This shows that when content is very appealing to an audience and evokes an experience they want to share with others, people will go out of their way to share it. Another content type that tends to get more shared is “how to” content. A study by Hubspot found that content with the word “how” in its title is among the most shared on Twitter. Here’s a great example, an article on how to get rid of pimples. A lot of people search for solutions to that problem, so it’s not surprising that there is a ton of content out there trying to answer the need. But this particular piece stands out because it goes above and beyond to be the best, and most shareable, answer. For example, they included some useful and visually appealing info graphics. And once again, this is an example of a post people found so useful and informative that they went out of their way to share it.
Like the nail design post, this one also had no social sharing buttons, yet it got over 73 thousand shares. And sometimes, content can earn shares just by being highly useful, or providing a resource people need, even if it has no visual appeal whatsoever. A study commissioned by the New York Times showed that people share more when content has entertainment value, or helps them define themselves to their friends, or helps them build relationships and alliances, or gives them a sense of self-fulfillment. Quotations fulfill all four of those needs. This page has almost no visual appeal. It’s just a long list of inspirational quotes. But a lot of people recognized it as a cool resource for something they like, and so it gained over 15 thousand shares.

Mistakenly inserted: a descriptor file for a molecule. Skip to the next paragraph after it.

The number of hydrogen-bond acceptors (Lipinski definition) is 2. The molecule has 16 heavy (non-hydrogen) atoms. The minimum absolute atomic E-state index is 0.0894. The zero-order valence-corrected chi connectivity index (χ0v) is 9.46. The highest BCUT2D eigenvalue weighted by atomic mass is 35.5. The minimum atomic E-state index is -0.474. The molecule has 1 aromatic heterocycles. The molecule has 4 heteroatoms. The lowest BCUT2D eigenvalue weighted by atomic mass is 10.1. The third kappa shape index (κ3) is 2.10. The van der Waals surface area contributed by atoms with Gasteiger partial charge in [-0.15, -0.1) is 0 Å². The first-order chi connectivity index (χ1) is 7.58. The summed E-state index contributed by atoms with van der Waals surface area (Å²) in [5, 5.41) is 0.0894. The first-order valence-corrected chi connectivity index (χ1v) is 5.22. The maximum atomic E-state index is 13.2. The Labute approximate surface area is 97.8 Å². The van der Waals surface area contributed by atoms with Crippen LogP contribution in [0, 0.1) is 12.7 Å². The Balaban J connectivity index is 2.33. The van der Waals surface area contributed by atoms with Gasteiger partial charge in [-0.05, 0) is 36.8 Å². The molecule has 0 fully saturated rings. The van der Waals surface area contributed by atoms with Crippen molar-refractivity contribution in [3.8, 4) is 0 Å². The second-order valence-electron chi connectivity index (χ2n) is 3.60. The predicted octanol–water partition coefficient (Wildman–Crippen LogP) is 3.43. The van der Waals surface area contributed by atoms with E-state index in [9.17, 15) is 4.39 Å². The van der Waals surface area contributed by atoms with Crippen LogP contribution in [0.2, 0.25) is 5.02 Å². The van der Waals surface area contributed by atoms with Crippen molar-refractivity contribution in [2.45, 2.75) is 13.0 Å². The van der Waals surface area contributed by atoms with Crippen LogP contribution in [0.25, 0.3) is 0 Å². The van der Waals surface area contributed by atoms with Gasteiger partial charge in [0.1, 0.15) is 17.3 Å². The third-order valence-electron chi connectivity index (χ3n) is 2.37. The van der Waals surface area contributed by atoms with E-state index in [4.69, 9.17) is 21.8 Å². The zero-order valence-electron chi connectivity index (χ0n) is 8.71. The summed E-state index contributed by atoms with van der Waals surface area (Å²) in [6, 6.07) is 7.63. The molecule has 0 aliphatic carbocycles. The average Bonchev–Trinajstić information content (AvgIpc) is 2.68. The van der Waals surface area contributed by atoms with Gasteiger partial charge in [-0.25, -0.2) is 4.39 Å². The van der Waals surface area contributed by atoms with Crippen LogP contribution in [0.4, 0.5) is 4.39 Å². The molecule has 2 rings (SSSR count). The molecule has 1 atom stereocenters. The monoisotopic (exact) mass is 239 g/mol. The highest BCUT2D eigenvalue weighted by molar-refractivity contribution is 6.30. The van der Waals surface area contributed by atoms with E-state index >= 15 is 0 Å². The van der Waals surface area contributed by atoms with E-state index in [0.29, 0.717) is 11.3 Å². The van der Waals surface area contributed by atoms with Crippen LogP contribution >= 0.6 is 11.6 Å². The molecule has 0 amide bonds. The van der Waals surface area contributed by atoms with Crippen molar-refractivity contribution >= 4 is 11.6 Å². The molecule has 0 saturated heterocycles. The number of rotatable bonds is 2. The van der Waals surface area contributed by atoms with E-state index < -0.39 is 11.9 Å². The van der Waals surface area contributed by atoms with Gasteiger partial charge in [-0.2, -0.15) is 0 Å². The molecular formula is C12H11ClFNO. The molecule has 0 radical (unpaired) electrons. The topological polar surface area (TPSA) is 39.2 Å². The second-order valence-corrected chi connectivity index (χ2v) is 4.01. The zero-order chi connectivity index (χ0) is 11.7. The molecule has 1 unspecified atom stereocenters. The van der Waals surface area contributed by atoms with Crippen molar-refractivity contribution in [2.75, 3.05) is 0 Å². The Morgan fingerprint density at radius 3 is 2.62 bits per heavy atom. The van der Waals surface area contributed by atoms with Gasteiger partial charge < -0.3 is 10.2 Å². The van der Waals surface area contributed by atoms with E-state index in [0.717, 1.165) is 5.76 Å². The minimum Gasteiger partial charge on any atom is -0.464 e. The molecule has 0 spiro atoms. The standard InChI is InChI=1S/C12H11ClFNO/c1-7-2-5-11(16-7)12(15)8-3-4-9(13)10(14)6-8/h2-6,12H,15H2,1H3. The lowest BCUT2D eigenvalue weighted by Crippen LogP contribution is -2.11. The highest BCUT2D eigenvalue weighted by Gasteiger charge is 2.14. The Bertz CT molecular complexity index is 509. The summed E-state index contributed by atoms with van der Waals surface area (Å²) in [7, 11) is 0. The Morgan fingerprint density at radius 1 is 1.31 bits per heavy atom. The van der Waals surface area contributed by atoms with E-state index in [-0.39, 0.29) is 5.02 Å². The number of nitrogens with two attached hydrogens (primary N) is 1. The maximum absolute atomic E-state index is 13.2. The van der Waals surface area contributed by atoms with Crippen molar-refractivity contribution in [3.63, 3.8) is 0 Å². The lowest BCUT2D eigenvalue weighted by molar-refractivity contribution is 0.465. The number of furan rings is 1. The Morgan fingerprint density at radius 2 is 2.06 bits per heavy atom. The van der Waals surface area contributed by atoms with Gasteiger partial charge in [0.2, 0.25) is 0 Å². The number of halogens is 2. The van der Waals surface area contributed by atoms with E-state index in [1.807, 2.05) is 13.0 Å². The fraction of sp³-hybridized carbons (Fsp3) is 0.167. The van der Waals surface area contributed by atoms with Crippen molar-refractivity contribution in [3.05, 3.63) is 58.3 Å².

Eric: So what is the bottom line for sharable content?
Mark: First, you have to accept that not every content piece is going to go viral on social media, and as I said earlier, not every piece needs to do that to be considered successful. But we’re seeing that posts that do get highly shared tend to have one or more of the following characteristics:
First, they may contain elements that appeal highly to a particular audience or platform.
Second, they may be highly useful, providing the best answer to a question many people ask. Finally, they may speak to very basic human needs that help bring people together in social groups.
Eric: Thanks, Mark. OK content creators, your job now is to decide whether social shares is a worthwhile or even necessary goal for your content, and if it is, then to build the best possible content that addresses the areas Mark just shared with you. And if you found this content useful, then what should you do? Oh, I know! You should share it with others! And thanks for doing that.
Mark: And be sure to join us for the next episode of Here’s Why, for part two of this series. I’ll explain why your content isn’t getting more links. See you then!